February 13, 2008


A sleeper in Sox' bullpen: After surgery for his apnea, Hansen works on solid rest (Gordon Edes, February 13, 2008, Boston Globe)

Sufficiently concerned about why he seemed to be tired no matter how many hours he'd slept, and told that there were times he'd wake up in the middle of the night choking and gasping for air, he submitted to a round of testing of his sleep patterns. He was hooked up to equipment that monitored his heart, lungs, and brain activity.

Finally, an answer: Hansen was suffering from obstructive sleep apnea, a condition that occurs when the muscles in the back of the throat relax. When that happens, according to MayoClinic.com, the airway narrows, or closes, and breathing may be inadequate for 10 to 20 seconds, leading to a drop in blood oxygen.

"Your brain senses this inability to breathe and briefly rouses you from sleep so that you can reopen your airway," the website states. "This awakening is usually so brief that you don't remember it."

These interruptions, which often are accompanied by a snorting, gasping, or choking sound, can occur 20-30 times an hour for someone with obstructive sleep apnea, interrupting deep sleep without the person knowing it. In Hansen's case, he was told it was happening 56 times an hour, which basically means he was getting just a couple of minutes of rest per hour.

"I had no clue," he said. "I thought I was getting eight hours' sleep and wake up still tired. I was basically getting two hours' sleep total."

Hansen said he informed the Sox of his condition. Surgery was required to correct the condition, but with spring training about to begin and the operation requiring a month's recovery time, the decision was made to postpone his surgery until after the season.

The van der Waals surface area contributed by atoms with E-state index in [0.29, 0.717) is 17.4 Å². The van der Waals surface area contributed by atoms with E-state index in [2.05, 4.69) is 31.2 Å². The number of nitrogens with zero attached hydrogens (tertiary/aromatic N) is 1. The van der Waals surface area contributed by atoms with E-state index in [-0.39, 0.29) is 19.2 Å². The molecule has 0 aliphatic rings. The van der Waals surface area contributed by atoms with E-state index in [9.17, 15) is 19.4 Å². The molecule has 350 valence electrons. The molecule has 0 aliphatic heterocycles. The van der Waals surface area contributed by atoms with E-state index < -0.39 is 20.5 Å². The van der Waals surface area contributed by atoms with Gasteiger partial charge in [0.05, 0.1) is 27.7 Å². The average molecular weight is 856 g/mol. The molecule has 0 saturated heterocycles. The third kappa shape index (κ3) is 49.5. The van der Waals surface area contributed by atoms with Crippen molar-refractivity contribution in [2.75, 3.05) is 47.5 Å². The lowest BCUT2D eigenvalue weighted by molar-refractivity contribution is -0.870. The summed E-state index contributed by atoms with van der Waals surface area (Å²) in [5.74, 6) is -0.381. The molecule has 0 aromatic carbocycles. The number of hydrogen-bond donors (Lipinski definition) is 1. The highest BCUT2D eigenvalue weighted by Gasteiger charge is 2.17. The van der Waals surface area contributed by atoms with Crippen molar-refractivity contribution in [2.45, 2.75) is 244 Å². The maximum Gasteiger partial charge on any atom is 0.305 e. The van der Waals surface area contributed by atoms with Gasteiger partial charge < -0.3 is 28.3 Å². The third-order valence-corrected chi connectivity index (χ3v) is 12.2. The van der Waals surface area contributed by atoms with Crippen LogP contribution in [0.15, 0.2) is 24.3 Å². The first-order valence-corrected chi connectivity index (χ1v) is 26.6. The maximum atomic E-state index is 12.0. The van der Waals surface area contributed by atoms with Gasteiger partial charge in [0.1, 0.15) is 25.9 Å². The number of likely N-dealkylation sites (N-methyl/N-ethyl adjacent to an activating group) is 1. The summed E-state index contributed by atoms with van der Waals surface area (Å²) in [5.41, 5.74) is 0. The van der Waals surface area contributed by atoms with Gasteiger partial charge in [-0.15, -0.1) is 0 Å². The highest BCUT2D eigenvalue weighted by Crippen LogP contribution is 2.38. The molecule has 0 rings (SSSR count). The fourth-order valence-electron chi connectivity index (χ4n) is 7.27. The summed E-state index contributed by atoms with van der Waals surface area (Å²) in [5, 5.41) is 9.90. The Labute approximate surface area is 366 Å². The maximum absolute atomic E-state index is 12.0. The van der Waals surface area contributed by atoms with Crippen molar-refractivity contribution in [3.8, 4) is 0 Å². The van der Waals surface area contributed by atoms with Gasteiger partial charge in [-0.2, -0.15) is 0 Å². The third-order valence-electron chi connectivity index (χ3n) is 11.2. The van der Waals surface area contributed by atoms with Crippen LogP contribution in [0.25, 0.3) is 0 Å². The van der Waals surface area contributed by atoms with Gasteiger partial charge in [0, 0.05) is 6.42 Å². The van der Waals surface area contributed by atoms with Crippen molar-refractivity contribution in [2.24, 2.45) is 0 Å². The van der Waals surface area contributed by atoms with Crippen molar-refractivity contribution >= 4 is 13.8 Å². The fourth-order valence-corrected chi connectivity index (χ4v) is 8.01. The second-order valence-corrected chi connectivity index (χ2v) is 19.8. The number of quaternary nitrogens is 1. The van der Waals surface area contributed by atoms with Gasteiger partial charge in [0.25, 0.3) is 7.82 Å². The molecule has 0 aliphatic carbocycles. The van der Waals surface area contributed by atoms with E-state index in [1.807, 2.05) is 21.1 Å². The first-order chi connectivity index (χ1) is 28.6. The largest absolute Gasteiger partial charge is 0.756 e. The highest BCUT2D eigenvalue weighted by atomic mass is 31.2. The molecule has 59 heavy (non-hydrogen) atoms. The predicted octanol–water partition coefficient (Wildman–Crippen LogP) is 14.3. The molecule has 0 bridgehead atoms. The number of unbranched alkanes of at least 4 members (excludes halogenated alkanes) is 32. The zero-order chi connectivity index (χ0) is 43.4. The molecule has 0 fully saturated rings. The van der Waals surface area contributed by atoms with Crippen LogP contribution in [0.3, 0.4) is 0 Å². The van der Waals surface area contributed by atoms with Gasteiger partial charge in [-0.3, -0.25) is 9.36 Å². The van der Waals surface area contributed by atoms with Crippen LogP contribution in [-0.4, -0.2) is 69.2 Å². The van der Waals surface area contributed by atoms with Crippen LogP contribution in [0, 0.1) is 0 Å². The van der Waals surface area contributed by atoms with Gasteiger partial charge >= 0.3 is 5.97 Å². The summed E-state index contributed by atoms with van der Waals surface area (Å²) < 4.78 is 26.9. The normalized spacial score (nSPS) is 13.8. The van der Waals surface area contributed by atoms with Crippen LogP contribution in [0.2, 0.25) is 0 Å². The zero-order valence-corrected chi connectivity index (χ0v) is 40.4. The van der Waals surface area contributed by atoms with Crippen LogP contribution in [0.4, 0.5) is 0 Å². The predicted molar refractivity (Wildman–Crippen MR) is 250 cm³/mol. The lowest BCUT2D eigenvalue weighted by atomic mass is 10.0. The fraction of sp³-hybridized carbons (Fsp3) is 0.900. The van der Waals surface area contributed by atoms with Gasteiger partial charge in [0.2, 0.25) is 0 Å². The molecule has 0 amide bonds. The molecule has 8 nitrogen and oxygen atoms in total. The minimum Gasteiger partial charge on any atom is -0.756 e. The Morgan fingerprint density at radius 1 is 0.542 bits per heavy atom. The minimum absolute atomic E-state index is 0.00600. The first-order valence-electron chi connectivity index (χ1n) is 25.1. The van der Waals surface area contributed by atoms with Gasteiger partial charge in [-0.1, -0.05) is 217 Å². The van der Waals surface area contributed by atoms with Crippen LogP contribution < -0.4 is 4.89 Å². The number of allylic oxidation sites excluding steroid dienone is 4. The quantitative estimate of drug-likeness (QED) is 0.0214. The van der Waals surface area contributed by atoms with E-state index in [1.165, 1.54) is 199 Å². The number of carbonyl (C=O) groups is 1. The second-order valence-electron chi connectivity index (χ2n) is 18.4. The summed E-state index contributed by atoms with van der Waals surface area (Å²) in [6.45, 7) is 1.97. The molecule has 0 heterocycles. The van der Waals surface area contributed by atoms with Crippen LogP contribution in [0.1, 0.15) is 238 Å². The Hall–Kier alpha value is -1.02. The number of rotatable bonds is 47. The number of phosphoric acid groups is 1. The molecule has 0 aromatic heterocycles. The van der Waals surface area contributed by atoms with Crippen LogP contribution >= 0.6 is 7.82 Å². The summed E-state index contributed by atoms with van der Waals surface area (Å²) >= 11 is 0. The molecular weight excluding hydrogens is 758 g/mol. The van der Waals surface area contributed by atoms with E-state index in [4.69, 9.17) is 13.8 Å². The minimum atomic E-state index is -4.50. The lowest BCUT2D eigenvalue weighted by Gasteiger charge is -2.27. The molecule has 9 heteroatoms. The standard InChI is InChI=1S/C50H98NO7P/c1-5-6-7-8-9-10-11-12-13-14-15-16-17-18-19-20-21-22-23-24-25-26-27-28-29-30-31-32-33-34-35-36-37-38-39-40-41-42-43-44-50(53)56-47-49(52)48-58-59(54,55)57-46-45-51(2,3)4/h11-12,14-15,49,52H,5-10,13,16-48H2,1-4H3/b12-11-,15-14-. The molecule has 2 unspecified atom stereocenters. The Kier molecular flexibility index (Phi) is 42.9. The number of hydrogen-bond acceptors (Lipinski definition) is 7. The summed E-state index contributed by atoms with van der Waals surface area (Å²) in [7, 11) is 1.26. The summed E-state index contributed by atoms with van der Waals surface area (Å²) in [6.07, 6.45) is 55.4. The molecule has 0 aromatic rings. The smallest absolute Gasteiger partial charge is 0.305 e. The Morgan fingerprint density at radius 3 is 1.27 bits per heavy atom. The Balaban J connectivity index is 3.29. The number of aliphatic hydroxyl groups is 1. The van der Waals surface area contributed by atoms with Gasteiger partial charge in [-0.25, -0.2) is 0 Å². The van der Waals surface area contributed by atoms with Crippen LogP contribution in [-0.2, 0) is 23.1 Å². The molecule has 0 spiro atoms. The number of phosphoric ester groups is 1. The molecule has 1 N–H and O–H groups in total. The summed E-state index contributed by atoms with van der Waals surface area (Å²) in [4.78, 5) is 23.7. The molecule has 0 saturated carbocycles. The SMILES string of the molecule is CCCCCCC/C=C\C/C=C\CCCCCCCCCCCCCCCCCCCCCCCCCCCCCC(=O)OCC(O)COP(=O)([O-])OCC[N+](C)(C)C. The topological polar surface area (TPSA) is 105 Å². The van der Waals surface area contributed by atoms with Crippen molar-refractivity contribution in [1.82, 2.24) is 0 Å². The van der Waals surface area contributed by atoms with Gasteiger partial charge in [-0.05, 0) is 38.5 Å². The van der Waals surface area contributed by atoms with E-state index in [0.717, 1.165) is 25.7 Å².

He underwent the procedure in November, after spending some time pitching in the Arizona Fall League while the Sox were playing in the postseason. The surgery, performed by Dr. Mack Cheney at the Massachusetts Eye and Ear Infirmary, involved the repair of a deviated septum as well as the removal of his tonsils. Essentially, he said, doctors had to fracture his nose to fix the problem. [...]

Hansen said he went willingly to Arizona for the Fall League, which is traditionally a steppingstone for players on their way up to the big leagues, not a place for those who already have been there. Fellow reliever Manny Delcarmen, he said, proved he deserved to be back in Boston; Hansen acknowledged he still had work to do.

But he's excited, he said, that with the help of Pawtucket pitching coach Mike Griffin, he has greatly improved the mechanics on his slider, the pitch - along with his high-90s fastball - that had set him apart in college.

Basically, the Sox version of Joba is unlikely to make the big league team. Nice luxury.

Posted by Orrin Judd at February 13, 2008 12:03 AM


This is edition what, 100?, in the ongoing series, "why does Hansen suck?" Iirc the last one was that Hansen's agent was tinkering with his mechanics behind the Sawx back.

Watching Sawx (and Pats' for that matter)fans try to explain why their team loses, players don't live up to the hype, etc., is like watching Oliver Stone explain the Kennedy assassination or Birchers talk about fluoride in the water.

Posted by: Jim in Chicago at February 13, 2008 11:17 AM

Not live up to the hype? They're wearing the ring.

Posted by: oj at February 13, 2008 12:35 PM

Hansen's wearing a ring? What'd his boyfriend buy him one?

Next up in the continuing series: "Why a witchdoctor's hex means Daniel Bard wasn't a waste of another Sawx first-round draft pick." To be followed by "Dick Cheney was on the grassy knoll," and "the NFL didn't want the Pats to win the Superbowl."

Posted by: Jim in Chicago at February 13, 2008 12:52 PM

When you have four first round picks and already got a premiere offensive guy you can afford to play with pitchers. Bard projects as a Hansen, Joba-type set-up guy.

Posted by: oj at February 13, 2008 7:48 PM